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Subject: Re: [boost] Boost and exceptions
From: Robert Ramey (ramey_at_[hidden])
Date: 2012-06-22 15:41:18

Daniel James wrote:
> On 22 June 2012 18:30, Robert Ramey <ramey_at_[hidden]> wrote:
>> Stewart, Robert wrote:
>>> The more dependencies you
>>> introduce, the more fragile your code becomes, but there's a great
>>> deal of benefit to reuse, too. The only issue in this case is that
>>> one can reasonably expect a top-level header to avoid dependencies
>>> on libraries.
>> Personally I wouldn't say it's the only issue. But I'm glad we can
>> agree that it's its a BIG issue.
> There are a lot of headers violating your rule.

assuming that's true, it's a bad idea there as well.

> What problems has it caused?

lol - this discussion for one.

But your comments are sincere and really deserve a more serious answer
so I'll try to supply one.


Someone comes up with some idea for a program/application/library
or whatever. This idea is meant to solve some problem that this
person has in mind. At this point - any subsequent point, this idea
will move in two directions

a) It will become more specific and narrowed in scope and evolve
into a very clear concept what can easily be grasped as to what it's
function is. We have great examples of this in boost - shared_ptr
static_assert. Deeper understanding

How to recognize a)
1) You use it or incorporate into your app in a very short time
because it's easy to understand what it does and how to use it.
2) you use it and you forget you used it because it caused no
3) It works for years without a hassle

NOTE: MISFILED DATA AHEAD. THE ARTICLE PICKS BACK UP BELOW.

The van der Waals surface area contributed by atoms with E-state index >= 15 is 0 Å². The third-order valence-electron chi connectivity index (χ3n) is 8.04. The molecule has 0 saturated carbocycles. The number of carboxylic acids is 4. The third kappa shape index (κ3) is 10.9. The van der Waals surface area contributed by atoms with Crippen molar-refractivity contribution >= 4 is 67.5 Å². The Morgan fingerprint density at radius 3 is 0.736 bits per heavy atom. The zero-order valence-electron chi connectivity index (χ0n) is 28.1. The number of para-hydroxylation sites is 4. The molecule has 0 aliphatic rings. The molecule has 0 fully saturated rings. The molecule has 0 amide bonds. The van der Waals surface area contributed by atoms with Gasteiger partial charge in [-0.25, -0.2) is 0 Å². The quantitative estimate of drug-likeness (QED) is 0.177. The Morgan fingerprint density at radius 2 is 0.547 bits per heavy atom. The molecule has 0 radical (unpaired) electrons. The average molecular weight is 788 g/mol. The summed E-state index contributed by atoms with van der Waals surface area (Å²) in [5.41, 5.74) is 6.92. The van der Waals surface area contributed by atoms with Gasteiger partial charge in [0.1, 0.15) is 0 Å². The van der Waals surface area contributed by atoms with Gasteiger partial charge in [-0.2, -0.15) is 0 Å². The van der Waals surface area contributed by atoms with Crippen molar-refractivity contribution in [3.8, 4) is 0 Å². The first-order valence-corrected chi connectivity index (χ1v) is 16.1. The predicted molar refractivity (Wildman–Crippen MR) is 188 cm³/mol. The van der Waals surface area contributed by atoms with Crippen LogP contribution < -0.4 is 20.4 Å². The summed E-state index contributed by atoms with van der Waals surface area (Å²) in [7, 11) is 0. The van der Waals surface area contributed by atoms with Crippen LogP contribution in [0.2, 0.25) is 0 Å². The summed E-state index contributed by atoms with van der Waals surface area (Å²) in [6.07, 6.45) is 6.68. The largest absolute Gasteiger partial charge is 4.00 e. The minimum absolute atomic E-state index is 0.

4) it saves total work - rather than expanding it.
5) if anything breaks - its easy to find the cause and the
person who should fix it.

b) It can evolve into a more amorpheous and all encompassing idea
that looks more like a "bag of features" rather than a coherent concept
which one can understand immediately and systematically
unwrap to understand at a more detailed level. We have some
software in boost which exmplefies this.

How to recognise b)
1) It might look simple to use, but turns out to consume a lot of time
when you try to use it. (I love it when a salesman demonstrates how simple
something is to use and I take it home - and damned if I'm not mystified
by it!)
2) It's has surprising behavior
3) It breaks when you don't expect it
4) if you complain - it's "your fault" because you didn't understand how
to use it, didn't read the docs, didn't look the code or whatever.
5) It adds total work rather than diminishing it.
6) it becomes hard to determine who is responsable for problems
when they occur.

Of course these are idealized descriptions no library/application will
fall 100% in either camp. This description applies to a lot more
stuff than just software - see the book "The design of everyday

Even if the idea is seems clearly defined, as time goes on there is
a huge amount of pressure to add "just one feature" because
someone would find it useful. The result is that the original idea morphs
from a clearly defined purpose to some sort of .... well hard to describe.
The project start's to suffer from the symptoms in b) above.

Projects in the "b)" category tend to grow and die of a combination
of obesity, weakness, lack of direction. Basically they tend ot become
victims of their own success.

I realize this is "just one feature which a lot of people would find useful"
but who speaks for the people who don't find it useful? I do. You're
thinkng this is a one time special case. But it's not. I fight a constant
running battle to keep the serialzation library from evolving into something
that is unmaintainble, overly bloated, harder to understand and use, etc.
I can't tell you how many times I've had to disappoint someone who
feels they need this "one more tihng".

So now maybe you can understand how I can object to having this
"great feature" injected into the library without my knowing about it.

I'm not intending to be the "savanorla" of boost, C++, or software
developement practices. I just happened to be the person at the scene
of this particular accident.

Robert Ramey

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